Welcome to Hakimpara Makeshift Settlement

27 November 2017

With a population of 55,000, Hakimpara differs most from Unchiprang by its vast size and by the setup of shelters, which are more densely found on hilltops. This is posing challenges to provide clean water even if the water and sanitation situation of this makeshift settlement is better than in Unchiprang, with toilets and shallow tube wells for water every few steps in the valley.

Shallow tube well with hand-pump in between a toilet (on the right constructed from rainbow plastic sheeting) and shower (on the left constructed from metal sheeting)

Shallow tube wells are constructed close to most latrines. This is convenient for cleaning after using the latrine, but not good for the quality of water being produced from the well. The problem is that shallow tube wells are less than 30ft deep and draw water from the same groundwater aquifer that wastewater from the latrines leach into. That is why most of the shallow wells are contaminated the e-coli bacteria.

Shallow wells with hand-pumps are found in abundance at the bottom of the hills in Hakimpara Makeshift Settlement

Toilets constructed on the side of the hills leach wastewater and contaminate the groundwater aquifer

Since all the shallow wells are drawing water from the same groundwater aquifer and because the dry season commenced, around 23% of the shallow wells have dried up. Also problematic is that although people living close to the shallow tube wells have easy access to water, the people living on the hilltops have a challenging climb up and down the steep slopes with 20 kg of excess water weight. I’ve already slipped twice wearing my outdoor terrain trainers.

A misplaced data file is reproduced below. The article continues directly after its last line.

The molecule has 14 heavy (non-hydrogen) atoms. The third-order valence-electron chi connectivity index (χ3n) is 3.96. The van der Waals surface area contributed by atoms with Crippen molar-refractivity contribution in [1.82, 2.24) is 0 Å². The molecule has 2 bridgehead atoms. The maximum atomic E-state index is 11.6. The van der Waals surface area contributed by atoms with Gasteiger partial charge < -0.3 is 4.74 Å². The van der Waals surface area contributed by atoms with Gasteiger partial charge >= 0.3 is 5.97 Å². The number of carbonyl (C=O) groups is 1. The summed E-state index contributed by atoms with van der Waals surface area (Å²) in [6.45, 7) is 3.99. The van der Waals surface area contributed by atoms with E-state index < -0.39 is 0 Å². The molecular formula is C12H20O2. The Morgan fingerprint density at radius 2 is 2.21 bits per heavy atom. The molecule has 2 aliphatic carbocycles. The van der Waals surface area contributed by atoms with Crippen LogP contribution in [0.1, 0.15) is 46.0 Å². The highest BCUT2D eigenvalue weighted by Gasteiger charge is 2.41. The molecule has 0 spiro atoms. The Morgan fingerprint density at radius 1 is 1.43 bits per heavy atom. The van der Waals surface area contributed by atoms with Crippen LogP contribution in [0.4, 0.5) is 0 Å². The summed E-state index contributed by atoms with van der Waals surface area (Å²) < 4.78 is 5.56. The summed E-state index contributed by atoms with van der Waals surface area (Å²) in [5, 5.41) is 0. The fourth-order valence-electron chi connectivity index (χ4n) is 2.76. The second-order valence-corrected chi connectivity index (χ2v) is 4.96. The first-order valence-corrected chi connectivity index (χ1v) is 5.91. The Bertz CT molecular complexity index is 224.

To provide clean drinking water and to target the families living on the hilltops, MSF is planning to drill boreholes (deep tube wells) at least 400ft deep to access clean water aquifers. Each borehole will then pump water through a hose or small diameter pipe to the top of the hill into a tank and then will be distributed via tap stands.

Carrying water up a steep and slippery stairway. Children are often given the task to collect water for the household and make the dangerous climb several times a day

My WATSAN Life in Bangladesh: Week 2

This week I surveyed 18 possible drilling locations as well as areas on the hilltops that have enough space to install a large 10,000L tank. It is not realistic to move any tents to make space for a tank or any water treatment facilities. Each family is given an identification number that is used for food distributions and represents a specific plot of land in a specific block (neighbourhood) in the makeshift settlement. If a family were moved to a new location their identification number would no longer match the sequence of numbers of their adjacent neighbours.